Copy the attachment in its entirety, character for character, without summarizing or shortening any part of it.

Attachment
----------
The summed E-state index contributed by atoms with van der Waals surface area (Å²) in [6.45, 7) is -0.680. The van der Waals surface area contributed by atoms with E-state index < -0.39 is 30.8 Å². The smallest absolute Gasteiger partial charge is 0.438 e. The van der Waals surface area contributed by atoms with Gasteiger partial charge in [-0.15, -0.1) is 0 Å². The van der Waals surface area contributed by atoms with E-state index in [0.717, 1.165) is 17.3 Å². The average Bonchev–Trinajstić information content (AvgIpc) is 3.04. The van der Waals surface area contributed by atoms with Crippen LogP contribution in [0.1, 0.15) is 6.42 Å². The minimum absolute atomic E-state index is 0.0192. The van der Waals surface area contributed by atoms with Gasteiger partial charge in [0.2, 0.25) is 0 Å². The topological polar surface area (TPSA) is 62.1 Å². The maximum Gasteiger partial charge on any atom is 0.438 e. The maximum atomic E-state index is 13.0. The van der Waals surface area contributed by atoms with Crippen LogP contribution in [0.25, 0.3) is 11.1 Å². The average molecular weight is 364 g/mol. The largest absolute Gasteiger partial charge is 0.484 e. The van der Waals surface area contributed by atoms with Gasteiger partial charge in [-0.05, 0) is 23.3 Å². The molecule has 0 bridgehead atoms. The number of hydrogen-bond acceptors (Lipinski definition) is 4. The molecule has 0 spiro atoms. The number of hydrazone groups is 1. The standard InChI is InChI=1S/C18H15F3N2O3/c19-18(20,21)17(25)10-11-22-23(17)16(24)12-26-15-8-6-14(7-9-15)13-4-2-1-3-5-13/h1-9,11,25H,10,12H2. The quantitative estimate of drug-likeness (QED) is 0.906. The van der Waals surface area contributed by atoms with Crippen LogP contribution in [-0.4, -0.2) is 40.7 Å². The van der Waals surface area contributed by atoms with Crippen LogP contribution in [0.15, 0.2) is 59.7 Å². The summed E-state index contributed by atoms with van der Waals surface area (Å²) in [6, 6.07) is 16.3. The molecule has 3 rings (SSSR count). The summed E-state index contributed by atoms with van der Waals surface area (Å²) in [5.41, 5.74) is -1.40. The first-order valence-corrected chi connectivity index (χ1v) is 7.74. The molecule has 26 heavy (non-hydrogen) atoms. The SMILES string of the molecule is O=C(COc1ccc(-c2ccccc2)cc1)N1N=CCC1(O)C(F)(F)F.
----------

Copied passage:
The summed E-state index contributed by atoms with van der Waals surface area (Å²) in [6.45, 7) is -0.680. The van der Waals surface area contributed by atoms with E-state index < -0.39 is 30.8 Å². The smallest absolute Gasteiger partial charge is 0.438 e. The van der Waals surface area contributed by atoms with Gasteiger partial charge in [-0.15, -0.1) is 0 Å². The van der Waals surface area contributed by atoms with E-state index in [0.717, 1.165) is 17.3 Å². The average Bonchev–Trinajstić information content (AvgIpc) is 3.04. The van der Waals surface area contributed by atoms with Crippen LogP contribution in [0.1, 0.15) is 6.42 Å². The minimum absolute atomic E-state index is 0.0192. The van der Waals surface area contributed by atoms with Gasteiger partial charge in [0.2, 0.25) is 0 Å². The topological polar surface area (TPSA) is 62.1 Å². The maximum Gasteiger partial charge on any atom is 0.438 e. The maximum atomic E-state index is 13.0. The van der Waals surface area contributed by atoms with Crippen LogP contribution in [0.25, 0.3) is 11.1 Å². The average molecular weight is 364 g/mol. The largest absolute Gasteiger partial charge is 0.484 e. The van der Waals surface area contributed by atoms with Gasteiger partial charge in [-0.05, 0) is 23.3 Å². The molecule has 0 bridgehead atoms. The number of hydrogen-bond acceptors (Lipinski definition) is 4. The molecule has 0 spiro atoms. The number of hydrazone groups is 1. The standard InChI is InChI=1S/C18H15F3N2O3/c19-18(20,21)17(25)10-11-22-23(17)16(24)12-26-15-8-6-14(7-9-15)13-4-2-1-3-5-13/h1-9,11,25H,10,12H2. The quantitative estimate of drug-likeness (QED) is 0.906. The van der Waals surface area contributed by atoms with Crippen LogP contribution in [-0.4, -0.2) is 40.7 Å². The van der Waals surface area contributed by atoms with Crippen LogP contribution in [0.15, 0.2) is 59.7 Å². The summed E-state index contributed by atoms with van der Waals surface area (Å²) in [6, 6.07) is 16.3. The molecule has 3 rings (SSSR count). The summed E-state index contributed by atoms with van der Waals surface area (Å²) in [5.41, 5.74) is -1.40. The first-order valence-corrected chi connectivity index (χ1v) is 7.74. The molecule has 26 heavy (non-hydrogen) atoms. The SMILES string of the molecule is O=C(COc1ccc(-c2ccccc2)cc1)N1N=CCC1(O)C(F)(F)F.